YouTube has blocked access across Europe to Russia’s state-funded international broadcasters, RT (formerly Russia Today) and Sputnik – including to the UK.
The decision follows the announcement on February 27 of expanded sanctions against Russia by the European Commission, which saw RT, Sputnik and their subsidiaries, banned across the EU. These moves come amid increased concern about the potential for these networks to spread harmful disinformation about Russia’s invasion of Ukraine.
Controversy about the content of RT and Sputnik is nothing new. Various UK politicians responded to RT’s reporting on the 2018 poisoning of the Skripals in Salisbury with calls for RT’s license to be rescinded. The calls have intensified this time around.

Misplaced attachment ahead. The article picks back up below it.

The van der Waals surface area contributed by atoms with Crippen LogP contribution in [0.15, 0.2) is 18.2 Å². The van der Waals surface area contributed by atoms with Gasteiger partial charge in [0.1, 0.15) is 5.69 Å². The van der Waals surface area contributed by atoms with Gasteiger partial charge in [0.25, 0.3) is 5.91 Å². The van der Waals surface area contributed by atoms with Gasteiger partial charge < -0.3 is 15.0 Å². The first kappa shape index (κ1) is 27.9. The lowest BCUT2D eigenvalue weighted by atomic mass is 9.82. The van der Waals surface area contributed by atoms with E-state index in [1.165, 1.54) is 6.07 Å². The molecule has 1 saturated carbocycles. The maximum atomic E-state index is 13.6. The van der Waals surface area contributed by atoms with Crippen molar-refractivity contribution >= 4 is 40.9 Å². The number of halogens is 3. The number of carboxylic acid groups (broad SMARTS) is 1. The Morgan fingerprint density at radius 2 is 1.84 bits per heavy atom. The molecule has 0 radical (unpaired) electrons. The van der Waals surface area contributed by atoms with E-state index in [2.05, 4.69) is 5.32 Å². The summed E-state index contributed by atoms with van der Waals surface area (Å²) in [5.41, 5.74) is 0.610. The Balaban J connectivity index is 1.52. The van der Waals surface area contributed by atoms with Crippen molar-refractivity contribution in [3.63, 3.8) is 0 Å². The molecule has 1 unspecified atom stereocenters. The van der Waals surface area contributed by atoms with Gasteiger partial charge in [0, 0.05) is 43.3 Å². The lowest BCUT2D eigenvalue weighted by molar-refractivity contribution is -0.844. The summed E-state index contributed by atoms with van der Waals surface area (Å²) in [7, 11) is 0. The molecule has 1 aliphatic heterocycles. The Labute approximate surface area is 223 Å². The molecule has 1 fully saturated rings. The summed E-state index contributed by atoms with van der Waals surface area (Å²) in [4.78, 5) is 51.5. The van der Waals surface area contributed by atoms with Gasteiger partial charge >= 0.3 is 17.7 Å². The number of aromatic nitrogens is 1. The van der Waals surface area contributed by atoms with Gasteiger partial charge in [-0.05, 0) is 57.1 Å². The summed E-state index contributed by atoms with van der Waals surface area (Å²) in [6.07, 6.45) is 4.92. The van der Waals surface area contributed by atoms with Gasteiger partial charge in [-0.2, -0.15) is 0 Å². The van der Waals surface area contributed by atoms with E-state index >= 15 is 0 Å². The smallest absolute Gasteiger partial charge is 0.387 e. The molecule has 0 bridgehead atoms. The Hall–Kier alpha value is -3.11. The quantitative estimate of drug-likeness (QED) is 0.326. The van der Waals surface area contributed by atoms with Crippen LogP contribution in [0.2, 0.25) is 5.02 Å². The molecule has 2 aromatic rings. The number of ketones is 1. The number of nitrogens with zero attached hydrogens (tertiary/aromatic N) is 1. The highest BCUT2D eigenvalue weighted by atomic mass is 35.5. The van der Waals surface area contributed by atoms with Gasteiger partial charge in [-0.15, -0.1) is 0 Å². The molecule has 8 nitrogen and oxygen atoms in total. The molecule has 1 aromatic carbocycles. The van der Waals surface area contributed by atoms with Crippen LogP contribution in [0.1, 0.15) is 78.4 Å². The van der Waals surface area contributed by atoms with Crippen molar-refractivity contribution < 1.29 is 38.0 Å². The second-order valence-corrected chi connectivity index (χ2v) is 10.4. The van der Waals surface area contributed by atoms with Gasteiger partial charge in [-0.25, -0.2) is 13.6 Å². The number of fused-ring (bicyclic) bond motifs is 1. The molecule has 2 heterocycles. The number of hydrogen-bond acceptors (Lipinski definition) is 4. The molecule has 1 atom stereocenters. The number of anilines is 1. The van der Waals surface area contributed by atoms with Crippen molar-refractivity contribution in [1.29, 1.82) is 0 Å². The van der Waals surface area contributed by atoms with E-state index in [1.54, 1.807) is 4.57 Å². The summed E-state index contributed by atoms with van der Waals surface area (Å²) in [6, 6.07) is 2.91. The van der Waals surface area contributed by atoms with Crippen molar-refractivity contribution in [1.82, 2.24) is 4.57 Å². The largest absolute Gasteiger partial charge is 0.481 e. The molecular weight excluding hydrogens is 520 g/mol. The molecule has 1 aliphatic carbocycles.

Leader of the opposition Keir Starmer, foreign secretary Liz Truss, culture secretary Nadine Dorries and Scotland’s first minister Nicola Sturgeon have all recommended that RT should be investigated by the UK’s independent media regulator, Ofcom, or banned outright.
The UK prime minister, Boris Johnson, has asserted the principle of political non-interference in broadcasting in the UK, while simultaneously encouraging vigilance from Ofcom. RT responded to these politicians’ interventions by questioning the UK’s commitment to free speech.
On the other, it has been sanctioned multiple times by Ofcom – usually for coverage not considered “duly impartial”, and most recently to the tune of £200,000 for its coverage of the war in Syria and the Salisbury poisonings.